The assassination of President John F Kennedy in Dallas on 22 Nov, 1963 was an unprecedented event not just in the history of the US – but for its culture. Captured on Abraham Zapruder’s grainy, home-movie footage, the first family were pictured in both shining glamour – and then, following the shooting – in grisly horror. Many cultural historians mark the assassination as a turning point, one that represented an increased blurring between public and private life, and also a move, through the changing media landscape, from the printed word to the immediate, visceral image.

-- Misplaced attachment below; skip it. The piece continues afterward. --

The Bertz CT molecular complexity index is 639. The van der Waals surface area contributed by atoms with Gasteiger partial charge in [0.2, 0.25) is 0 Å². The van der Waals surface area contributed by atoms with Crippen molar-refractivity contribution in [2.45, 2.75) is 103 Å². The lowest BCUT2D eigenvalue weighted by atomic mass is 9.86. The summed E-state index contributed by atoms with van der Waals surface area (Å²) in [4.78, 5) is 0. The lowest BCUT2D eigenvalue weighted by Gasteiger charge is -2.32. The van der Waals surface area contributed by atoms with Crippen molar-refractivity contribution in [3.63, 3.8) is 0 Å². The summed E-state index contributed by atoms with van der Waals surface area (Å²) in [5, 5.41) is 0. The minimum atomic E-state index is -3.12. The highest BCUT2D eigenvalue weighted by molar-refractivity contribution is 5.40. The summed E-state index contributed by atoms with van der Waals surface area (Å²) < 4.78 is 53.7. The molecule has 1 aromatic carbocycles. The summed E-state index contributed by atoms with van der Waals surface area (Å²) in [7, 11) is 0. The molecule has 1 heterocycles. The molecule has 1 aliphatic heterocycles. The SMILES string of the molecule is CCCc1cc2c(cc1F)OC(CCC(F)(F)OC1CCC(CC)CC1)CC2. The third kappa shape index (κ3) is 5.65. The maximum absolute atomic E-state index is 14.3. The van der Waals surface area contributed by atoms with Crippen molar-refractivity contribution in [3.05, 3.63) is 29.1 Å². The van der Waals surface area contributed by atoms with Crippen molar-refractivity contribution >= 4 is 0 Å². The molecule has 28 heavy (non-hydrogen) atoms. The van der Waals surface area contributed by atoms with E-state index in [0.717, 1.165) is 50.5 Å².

In the wake of the public outpouring of grief that reverberated around the nation – and the world − countless artists were inspired by or sought to make sense of the assassination through their work. From poems and novels to films (both mainstream and avant-garde), not to mention the visual arts, conspiracy theories and non-fiction – the tragic events of 22 November have proven to be rich material for the creative mind. With the 50th anniversary, numerous new films and books have appeared, while future projects, such as Legacy of Secrecy, starring Leonardo DiCaprio and Robert De Niro – are rumoured to be on the horizon. BBC Culture takes a look at some of the films and fiction inspired by JFK’s assassination. (Bettmann/CORBIS)